COVID 19: New and Updated Information and Resources
NJAASC has curated authoritative information and a list of resources for our Membership’s reference. We will continue to update this as more information becomes available.


PAST COVID E-BLAST HAVE BEEN ARCHIVED DUE TO SPACE RESTRAINTS AND TO KEEP THINGS CURRENT. 
TO VIEW PREVIOUS E-BLASTS, CLICK HERE

AMBULATORY ASSESSMENT NEWS – 5/28/20
A bill is expected to be introduced today in both Houses regarding the ACF.

No introductions are reported until after the session is gaveled to an end, so as of now cannot say for certain, but all indications are that this should occur.

The bill reportedly would postpone for 9 months the assessment.

Now before everyone gets excited, I doubt very much considering his recent record, the Governor would sign off on something like that. There would have to be negotiation between the legislature and Governor’s Office for him to sign a bill like this.

I realistically would expect the postponement to be in the neighborhood of 2-3 months, in particular for the June 15 th  quarterly due. That is what I proposed to Senator Sarlo and Assemblyman Greenwald in correspondence, and what I testified to before the Senate Select Committee. I made it very clear that we need immediate relief, in particular for the June 15 th  installment.

Stay tuned for more information tomorrow.

PLEASE BE CAREFUL WITH YOUR TESTING – 5/28/20
I know that everyone is looking for a light at the end of the testing tunnel for electives, but please do not just jump in and use anyone or anything.
New Jersey has rules and regulations, including out of state labs with you mailing to them.
Today I had them investigate a particular test and as I suspected, they could not recommend it.
The test was FDA approved, but for patients with COVID symptoms, not for our use- pre-op screening of asymptomatic patients. 
I would suggest that you contact the Department before you jump in.
Melanie Rinaldi
Manger, NJ CLIA Program
Clinical Lab Evaluator

PRIVATE TESTING SITES – 5/28/20
While the COVID portal has information on community based and the like testing, they do not for private sites.
We have questioned this, and so have some legislators who are trying to help us.
 
Here is the response from the Governor’s Office to one legislator’s query:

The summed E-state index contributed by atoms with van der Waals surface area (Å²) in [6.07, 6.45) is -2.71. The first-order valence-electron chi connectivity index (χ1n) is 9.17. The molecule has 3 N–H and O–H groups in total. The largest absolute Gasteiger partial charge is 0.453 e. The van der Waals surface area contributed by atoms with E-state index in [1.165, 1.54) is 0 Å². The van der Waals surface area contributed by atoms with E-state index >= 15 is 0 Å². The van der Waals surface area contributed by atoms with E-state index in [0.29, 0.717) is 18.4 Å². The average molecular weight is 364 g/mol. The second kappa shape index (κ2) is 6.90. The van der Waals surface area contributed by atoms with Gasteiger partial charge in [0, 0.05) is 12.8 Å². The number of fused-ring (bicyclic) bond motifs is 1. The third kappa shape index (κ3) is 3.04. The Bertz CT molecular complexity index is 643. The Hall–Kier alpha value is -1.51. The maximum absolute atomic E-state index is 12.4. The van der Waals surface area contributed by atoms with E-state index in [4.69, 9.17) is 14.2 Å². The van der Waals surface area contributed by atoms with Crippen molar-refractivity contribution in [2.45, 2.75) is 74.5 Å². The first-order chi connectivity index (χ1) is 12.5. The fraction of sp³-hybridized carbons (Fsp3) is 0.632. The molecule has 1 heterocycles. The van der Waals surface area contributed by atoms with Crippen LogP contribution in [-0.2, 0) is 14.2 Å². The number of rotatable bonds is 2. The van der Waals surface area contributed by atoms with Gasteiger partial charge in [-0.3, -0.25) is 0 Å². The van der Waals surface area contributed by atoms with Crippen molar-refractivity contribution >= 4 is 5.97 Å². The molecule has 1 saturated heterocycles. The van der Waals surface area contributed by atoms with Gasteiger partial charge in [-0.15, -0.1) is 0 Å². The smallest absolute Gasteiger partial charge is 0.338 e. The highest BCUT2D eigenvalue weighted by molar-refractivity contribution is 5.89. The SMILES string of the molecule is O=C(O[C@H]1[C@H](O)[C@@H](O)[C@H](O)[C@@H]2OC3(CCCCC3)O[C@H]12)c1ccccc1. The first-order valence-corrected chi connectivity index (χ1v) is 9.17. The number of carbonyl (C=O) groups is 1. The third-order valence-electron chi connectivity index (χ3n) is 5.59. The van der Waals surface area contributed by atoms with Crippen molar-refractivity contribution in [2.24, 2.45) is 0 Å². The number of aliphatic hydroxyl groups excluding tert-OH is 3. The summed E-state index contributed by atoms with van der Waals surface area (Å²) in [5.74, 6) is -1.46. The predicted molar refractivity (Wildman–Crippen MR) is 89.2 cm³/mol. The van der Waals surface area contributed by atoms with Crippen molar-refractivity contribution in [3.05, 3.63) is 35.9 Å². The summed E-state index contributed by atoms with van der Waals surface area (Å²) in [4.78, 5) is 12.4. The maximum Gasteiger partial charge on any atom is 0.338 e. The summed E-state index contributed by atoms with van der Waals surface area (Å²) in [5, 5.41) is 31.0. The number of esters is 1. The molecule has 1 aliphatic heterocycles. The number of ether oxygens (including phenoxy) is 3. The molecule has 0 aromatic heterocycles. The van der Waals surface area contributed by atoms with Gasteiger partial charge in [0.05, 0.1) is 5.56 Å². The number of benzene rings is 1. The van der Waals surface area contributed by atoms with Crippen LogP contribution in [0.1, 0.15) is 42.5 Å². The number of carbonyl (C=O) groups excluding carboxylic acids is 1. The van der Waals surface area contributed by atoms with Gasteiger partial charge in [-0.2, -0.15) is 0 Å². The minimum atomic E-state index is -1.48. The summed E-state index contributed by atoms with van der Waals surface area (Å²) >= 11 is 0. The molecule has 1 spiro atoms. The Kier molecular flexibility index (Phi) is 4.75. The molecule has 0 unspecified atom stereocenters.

We are exploring options to broaden information to include private testing site data, and hope to have an update on the COVID-19 portal in the coming days.

ICAR UPDATE -5/28/20
Information on damaged/degraded head straps on stockpiled NIOSH-approved Filtering Facepiece Respirator (FFRs)
 
The National Institute for Occupational Safety and Health (NIOSH) is aware that many different NIOSH-approved filtering facepiece respirator (FFR) models were stockpiled for prolonged times and are now distributed for use during the COVID-19 response. These FFRs are made using different materials (e.g., filtering media and strap material), which may age or degrade over time and become damaged. Generally, FFRs are not designed for long-term storage, and many models may have shelf lives designated by the NIOSH approval holder. The shelf life information is generally found on the packaging or the approval holder’s website.
NIOSH has received multiple inquiries concerning the identification and replacement of damaged straps on large caches of NIOSH-approved N95 FFRs that have since passed their designated shelf life. Users should perform a visual inspection of each respirator prior to donning per the user instructions. Additional questions and concerns related to the condition of the respirator should be directed to the approval holder.
For more information, see the  NIOSH conformity assessment notice 2020-1028 , dated May 2020.
 
Possible cases of recurrent COVID-19
China and South Korea have reported possible cases of recurrent SARS­ CoV-2 RNA detection, both with or without symptoms, among patients who have recovered from COVID-19; whether these cases represent re-infection versus intermittent viral RNA shedding is still to be determined. The extent to which such cases are occurring in the United States is currently unknown.